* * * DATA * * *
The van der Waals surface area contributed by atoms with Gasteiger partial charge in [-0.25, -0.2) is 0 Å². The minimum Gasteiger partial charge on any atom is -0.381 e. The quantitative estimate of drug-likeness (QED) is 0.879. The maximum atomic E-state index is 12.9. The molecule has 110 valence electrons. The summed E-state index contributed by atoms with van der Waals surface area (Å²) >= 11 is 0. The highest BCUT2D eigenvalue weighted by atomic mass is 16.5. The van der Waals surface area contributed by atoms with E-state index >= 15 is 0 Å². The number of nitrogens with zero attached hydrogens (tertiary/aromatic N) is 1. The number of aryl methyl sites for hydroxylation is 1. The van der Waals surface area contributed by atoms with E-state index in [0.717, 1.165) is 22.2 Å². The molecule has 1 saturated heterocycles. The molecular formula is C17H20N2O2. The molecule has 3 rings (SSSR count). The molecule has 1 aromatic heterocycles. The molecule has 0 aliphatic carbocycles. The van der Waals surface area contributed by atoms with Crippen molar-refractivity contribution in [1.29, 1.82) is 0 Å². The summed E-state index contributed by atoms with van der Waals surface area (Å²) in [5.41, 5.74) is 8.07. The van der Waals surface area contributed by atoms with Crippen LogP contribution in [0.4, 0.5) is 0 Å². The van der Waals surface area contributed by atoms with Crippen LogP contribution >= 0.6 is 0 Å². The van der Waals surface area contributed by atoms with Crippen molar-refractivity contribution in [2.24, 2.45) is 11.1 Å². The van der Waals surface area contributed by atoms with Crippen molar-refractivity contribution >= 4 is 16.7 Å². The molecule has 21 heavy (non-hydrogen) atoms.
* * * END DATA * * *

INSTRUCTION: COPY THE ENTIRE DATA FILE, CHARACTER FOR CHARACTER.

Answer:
The van der Waals surface area contributed by atoms with Gasteiger partial charge in [-0.25, -0.2) is 0 Å². The minimum Gasteiger partial charge on any atom is -0.381 e. The quantitative estimate of drug-likeness (QED) is 0.879. The maximum atomic E-state index is 12.9. The molecule has 110 valence electrons. The summed E-state index contributed by atoms with van der Waals surface area (Å²) >= 11 is 0. The highest BCUT2D eigenvalue weighted by atomic mass is 16.5. The van der Waals surface area contributed by atoms with E-state index >= 15 is 0 Å². The number of nitrogens with zero attached hydrogens (tertiary/aromatic N) is 1. The number of aryl methyl sites for hydroxylation is 1. The van der Waals surface area contributed by atoms with E-state index in [0.717, 1.165) is 22.2 Å². The molecule has 1 saturated heterocycles. The molecular formula is C17H20N2O2. The molecule has 3 rings (SSSR count). The molecule has 1 aromatic heterocycles. The molecule has 0 aliphatic carbocycles. The van der Waals surface area contributed by atoms with Crippen molar-refractivity contribution in [1.29, 1.82) is 0 Å². The summed E-state index contributed by atoms with van der Waals surface area (Å²) in [5.41, 5.74) is 8.07. The van der Waals surface area contributed by atoms with Crippen LogP contribution in [0.4, 0.5) is 0 Å². The van der Waals surface area contributed by atoms with Crippen LogP contribution >= 0.6 is 0 Å². The van der Waals surface area contributed by atoms with Crippen molar-refractivity contribution in [2.24, 2.45) is 11.1 Å². The van der Waals surface area contributed by atoms with Crippen molar-refractivity contribution >= 4 is 16.7 Å². The molecule has 21 heavy (non-hydrogen) atoms.